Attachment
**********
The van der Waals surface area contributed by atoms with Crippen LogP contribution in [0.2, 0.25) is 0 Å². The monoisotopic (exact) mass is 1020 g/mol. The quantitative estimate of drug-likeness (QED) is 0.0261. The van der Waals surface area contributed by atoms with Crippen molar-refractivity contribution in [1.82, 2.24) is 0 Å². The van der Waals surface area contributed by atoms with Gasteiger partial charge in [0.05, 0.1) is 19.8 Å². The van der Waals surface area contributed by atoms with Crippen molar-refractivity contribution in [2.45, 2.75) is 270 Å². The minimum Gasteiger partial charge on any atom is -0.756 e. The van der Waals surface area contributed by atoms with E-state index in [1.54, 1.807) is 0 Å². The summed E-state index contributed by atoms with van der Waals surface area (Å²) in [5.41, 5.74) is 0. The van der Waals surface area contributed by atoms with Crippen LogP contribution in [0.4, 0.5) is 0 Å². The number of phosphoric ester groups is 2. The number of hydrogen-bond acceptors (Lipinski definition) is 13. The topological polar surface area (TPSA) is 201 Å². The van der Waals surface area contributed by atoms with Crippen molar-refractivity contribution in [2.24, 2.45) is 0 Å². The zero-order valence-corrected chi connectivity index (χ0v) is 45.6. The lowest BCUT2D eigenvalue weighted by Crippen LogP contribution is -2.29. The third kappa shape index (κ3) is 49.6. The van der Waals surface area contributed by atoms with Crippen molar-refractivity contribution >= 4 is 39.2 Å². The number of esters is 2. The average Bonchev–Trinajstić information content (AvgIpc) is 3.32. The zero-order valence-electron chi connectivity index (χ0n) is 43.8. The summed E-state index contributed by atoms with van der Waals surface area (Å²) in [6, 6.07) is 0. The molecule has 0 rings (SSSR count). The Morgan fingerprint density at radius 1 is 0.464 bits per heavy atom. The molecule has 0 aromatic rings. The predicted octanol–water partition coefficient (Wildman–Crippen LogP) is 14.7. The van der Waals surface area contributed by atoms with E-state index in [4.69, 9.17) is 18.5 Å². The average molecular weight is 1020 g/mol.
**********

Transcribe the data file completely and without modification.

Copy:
The van der Waals surface area contributed by atoms with Crippen LogP contribution in [0.2, 0.25) is 0 Å². The monoisotopic (exact) mass is 1020 g/mol. The quantitative estimate of drug-likeness (QED) is 0.0261. The van der Waals surface area contributed by atoms with Crippen molar-refractivity contribution in [1.82, 2.24) is 0 Å². The van der Waals surface area contributed by atoms with Gasteiger partial charge in [0.05, 0.1) is 19.8 Å². The van der Waals surface area contributed by atoms with Crippen molar-refractivity contribution in [2.45, 2.75) is 270 Å². The minimum Gasteiger partial charge on any atom is -0.756 e. The van der Waals surface area contributed by atoms with E-state index in [1.54, 1.807) is 0 Å². The summed E-state index contributed by atoms with van der Waals surface area (Å²) in [5.41, 5.74) is 0. The van der Waals surface area contributed by atoms with Crippen LogP contribution in [0.4, 0.5) is 0 Å². The number of phosphoric ester groups is 2. The number of hydrogen-bond acceptors (Lipinski definition) is 13. The topological polar surface area (TPSA) is 201 Å². The van der Waals surface area contributed by atoms with Crippen molar-refractivity contribution in [2.24, 2.45) is 0 Å². The zero-order valence-corrected chi connectivity index (χ0v) is 45.6. The lowest BCUT2D eigenvalue weighted by Crippen LogP contribution is -2.29. The third kappa shape index (κ3) is 49.6. The van der Waals surface area contributed by atoms with Crippen molar-refractivity contribution >= 4 is 39.2 Å². The number of esters is 2. The average Bonchev–Trinajstić information content (AvgIpc) is 3.32. The zero-order valence-electron chi connectivity index (χ0n) is 43.8. The summed E-state index contributed by atoms with van der Waals surface area (Å²) in [6, 6.07) is 0. The molecule has 0 rings (SSSR count). The Morgan fingerprint density at radius 1 is 0.464 bits per heavy atom. The molecule has 0 aromatic rings. The predicted octanol–water partition coefficient (Wildman–Crippen LogP) is 14.7. The van der Waals surface area contributed by atoms with E-state index in [4.69, 9.17) is 18.5 Å². The average molecular weight is 1020 g/mol.